So according to Smith, Shevin inspired this caveat to the Florida Constitution’s “right to be let alone” guarantee: “This section shall not be construed to limit the public’s right of access to public records and meetings as provided by law.”

On Friday, Muniz said that part of the privacy law “seems a non-sequitur.”

The state was represented by Florida Solicitor General Henry Whitaker, a former law clerk to U.S. Supreme Court Justice Clarence Thomas, according to his biography on the Federalist Society website, where he’s listed as a contributor. Whitaker was a longtime U.S. Department of Justice counsel and appellate lawyer before assuming his current post in July 2021.

During his argument Whitaker suggested that under Planned Parenthood’s interpretation of the privacy law, infanticide, euthanasia and spousal abuse could be protected along with abortion.

“Those are all involved, personal decisions that I suppose the government could be said to be interfering with, in some sense, when the Legislature takes action to remedy choices that harm others,” he said.

When it was White’s turn, she made short work of Whitaker’s comparison.

“Frankly, there’s no reason for the court to be concerned with that,” she said. “This is not a brave new world.”

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Latest comments

  • I’m glad to hear child sacrifice to Moloch is no longer allowed in Florida – more states should follow suit.

    Satanists have to ply their trade and appease their evil deity elsewhere.

    Goodbye and good riddance to bad rubbish.

  • It was disgusting watching this argument in person at the court. I can’t believe they kept a straight face as they asked questions of counsel from the bench, especially Chief Justice Muniz. It couldn’t be clearer that the justices made up their minds to reinterpret the privacy clause of the state constitution long before they sat to hear this case on Friday.

    From their comments, these judges obviously want to rule that (a) the court in 1989 was “wrong” when it said the privacy clause protected a state right to an abortion, (b) the privacy clause actually was meant to protect “informational privacy” and “religious freedom,” not personal privacy and especially not personal privacy in matters of human sexuality and reproduction, and (c) public records laws and laws protecting minority groups are subordinate to this newly concocted “informational & religious” right of privacy.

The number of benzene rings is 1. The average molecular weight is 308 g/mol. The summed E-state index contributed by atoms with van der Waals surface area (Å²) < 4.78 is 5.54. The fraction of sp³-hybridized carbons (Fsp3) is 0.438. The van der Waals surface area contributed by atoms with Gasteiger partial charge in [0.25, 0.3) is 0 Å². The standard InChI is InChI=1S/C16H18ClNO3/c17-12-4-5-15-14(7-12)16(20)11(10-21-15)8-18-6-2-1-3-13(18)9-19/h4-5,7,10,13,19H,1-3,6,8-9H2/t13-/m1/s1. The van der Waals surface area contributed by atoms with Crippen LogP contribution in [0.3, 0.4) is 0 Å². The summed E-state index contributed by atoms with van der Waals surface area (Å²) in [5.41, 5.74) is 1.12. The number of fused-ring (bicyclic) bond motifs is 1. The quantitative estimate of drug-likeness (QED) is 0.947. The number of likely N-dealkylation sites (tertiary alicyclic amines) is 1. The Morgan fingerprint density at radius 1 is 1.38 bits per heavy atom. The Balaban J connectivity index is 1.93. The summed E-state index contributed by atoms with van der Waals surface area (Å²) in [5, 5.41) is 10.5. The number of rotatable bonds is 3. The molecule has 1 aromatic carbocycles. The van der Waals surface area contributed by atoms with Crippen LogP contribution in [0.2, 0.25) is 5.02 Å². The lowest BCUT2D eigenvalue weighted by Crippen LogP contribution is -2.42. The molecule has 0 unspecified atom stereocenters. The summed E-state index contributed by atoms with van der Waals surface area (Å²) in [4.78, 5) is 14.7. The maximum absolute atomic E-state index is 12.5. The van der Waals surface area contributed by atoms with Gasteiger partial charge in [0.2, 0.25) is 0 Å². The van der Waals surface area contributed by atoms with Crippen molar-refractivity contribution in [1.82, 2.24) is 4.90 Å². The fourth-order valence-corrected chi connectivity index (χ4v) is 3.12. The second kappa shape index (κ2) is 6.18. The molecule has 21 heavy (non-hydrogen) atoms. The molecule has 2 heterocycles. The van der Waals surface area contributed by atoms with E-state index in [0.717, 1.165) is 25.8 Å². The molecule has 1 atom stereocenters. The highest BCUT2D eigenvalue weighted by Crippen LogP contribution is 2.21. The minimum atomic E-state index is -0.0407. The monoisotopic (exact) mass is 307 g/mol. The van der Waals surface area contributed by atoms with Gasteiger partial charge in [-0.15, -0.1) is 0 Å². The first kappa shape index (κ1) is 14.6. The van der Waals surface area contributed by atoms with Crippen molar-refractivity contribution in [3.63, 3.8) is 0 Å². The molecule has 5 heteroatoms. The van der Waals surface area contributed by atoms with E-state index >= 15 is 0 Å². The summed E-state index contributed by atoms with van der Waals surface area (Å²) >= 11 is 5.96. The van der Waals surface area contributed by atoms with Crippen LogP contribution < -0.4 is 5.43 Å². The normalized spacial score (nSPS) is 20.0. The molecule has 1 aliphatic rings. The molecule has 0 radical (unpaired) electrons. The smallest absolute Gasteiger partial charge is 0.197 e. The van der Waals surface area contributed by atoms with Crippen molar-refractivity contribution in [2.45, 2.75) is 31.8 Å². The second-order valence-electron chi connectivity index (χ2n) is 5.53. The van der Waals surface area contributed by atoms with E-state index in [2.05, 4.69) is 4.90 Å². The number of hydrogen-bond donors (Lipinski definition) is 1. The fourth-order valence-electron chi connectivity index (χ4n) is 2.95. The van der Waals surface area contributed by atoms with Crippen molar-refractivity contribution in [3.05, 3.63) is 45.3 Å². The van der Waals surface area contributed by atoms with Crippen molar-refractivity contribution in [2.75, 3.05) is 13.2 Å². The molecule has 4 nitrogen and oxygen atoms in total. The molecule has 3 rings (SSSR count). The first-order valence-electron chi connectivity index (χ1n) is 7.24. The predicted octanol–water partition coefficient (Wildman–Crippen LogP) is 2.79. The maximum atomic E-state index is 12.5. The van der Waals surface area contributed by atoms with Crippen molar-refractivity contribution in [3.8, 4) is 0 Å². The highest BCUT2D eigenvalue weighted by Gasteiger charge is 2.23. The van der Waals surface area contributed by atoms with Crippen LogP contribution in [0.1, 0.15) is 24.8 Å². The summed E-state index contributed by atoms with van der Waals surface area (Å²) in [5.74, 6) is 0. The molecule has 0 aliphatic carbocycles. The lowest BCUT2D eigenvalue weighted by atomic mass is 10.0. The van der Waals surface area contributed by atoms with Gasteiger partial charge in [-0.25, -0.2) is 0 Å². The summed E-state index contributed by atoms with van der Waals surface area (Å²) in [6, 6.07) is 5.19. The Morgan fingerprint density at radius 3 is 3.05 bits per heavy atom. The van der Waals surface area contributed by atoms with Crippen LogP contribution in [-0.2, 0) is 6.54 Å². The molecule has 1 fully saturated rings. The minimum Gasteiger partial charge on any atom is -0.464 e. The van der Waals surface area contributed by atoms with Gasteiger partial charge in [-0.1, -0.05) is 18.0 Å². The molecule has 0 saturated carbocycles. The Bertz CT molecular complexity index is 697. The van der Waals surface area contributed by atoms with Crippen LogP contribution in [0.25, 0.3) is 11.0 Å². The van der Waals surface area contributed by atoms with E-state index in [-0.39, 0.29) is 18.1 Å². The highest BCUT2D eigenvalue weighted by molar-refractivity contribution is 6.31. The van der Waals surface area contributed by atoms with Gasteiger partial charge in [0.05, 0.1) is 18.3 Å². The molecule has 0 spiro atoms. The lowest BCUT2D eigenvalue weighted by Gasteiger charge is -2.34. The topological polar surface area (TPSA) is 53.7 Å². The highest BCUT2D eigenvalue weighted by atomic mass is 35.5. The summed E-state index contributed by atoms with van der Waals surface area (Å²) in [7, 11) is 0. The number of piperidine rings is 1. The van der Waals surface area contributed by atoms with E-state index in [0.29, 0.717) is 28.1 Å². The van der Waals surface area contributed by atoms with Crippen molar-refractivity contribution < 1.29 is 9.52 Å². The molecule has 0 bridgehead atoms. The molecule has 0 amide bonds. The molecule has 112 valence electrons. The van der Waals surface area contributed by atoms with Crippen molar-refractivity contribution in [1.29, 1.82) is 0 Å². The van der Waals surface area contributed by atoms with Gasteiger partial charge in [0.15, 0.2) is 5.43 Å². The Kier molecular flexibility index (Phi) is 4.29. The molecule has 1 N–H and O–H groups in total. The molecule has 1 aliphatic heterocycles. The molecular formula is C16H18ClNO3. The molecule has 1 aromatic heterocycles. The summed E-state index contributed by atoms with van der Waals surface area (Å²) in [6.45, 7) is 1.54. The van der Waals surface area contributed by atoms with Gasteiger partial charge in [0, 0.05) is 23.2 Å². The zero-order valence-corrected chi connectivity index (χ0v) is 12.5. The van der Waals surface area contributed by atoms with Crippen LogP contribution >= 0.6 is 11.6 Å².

Florida courts then obviously will use this reinterpreted privacy clause to destroy the Sunshine laws, invade the rights of LGBTQs, undermine the rights of other minorities, support state funding of “correct” religious groups, and so on. This is a judicial farce. It is giving Ron DeSantis exactly what he wants when he runs for president again in 2028. America, this is what Ron DeSantis wants to do to you and the entire nation.

  • Yet another reason never to visit Florida. Florida- where Liberty dies.

  • Planned parenthood does not include abortion. That is just an irresponsible decision by these people who want to have “casual sex”. So much for birth control or condoms. So if they get pregnant they can just dispose of the fetus like it is trash. Rape, of course should be looked at differently, but the “rape” card get’s easily played. Sorry, but babies do not ask to be born.

  • Kiss the concept of an impartial Judiciary goodbye in my home state. The great rebirth as The Republic of Gilead has begun.

  • Canady has turned out to be a disgrace. In the 1990s he sponsored bills to ban “partial birth abortion” when he was in Congress and still brags on his Wikipedia page that he coined the term. Then he gets himself appointed to the Supreme Court of Florida while his wife gets herself elected to the legislature on a promise of banning abortion, and she goes on to sponsor the 6-week abortion ban that still awaits challenge in court. Yet, Canady despite his clear bias won’t recuse himself even though former Justices say it is required if he truly wants to be an ethical judge. We all can see what he and his colleagues are doing to the reputation of the courts and the concept of public trust and confidence in them.

  • In late 1995, a lawyer who later would become a Florida judge made a remark quoted by the New York Times. I want all of us to consider whether this lawyer-turned-judge should be sitting in judgment today over abortion rights in the state of Florida.

    “I think this is a step forward in the battle to protect the unborn in this country,” said lawyer and Congressman Charles T. Canady after an important 1995 congressional vote to ban an abortion procedure. “That battle will be waged over an extended period of time. The [U.S.] Supreme Court has in place a legal structure which protects abortion rights in this country [Roe v. Wade], and something has got to be done to change that before we can put in place truly meaningful protection for the unborn.”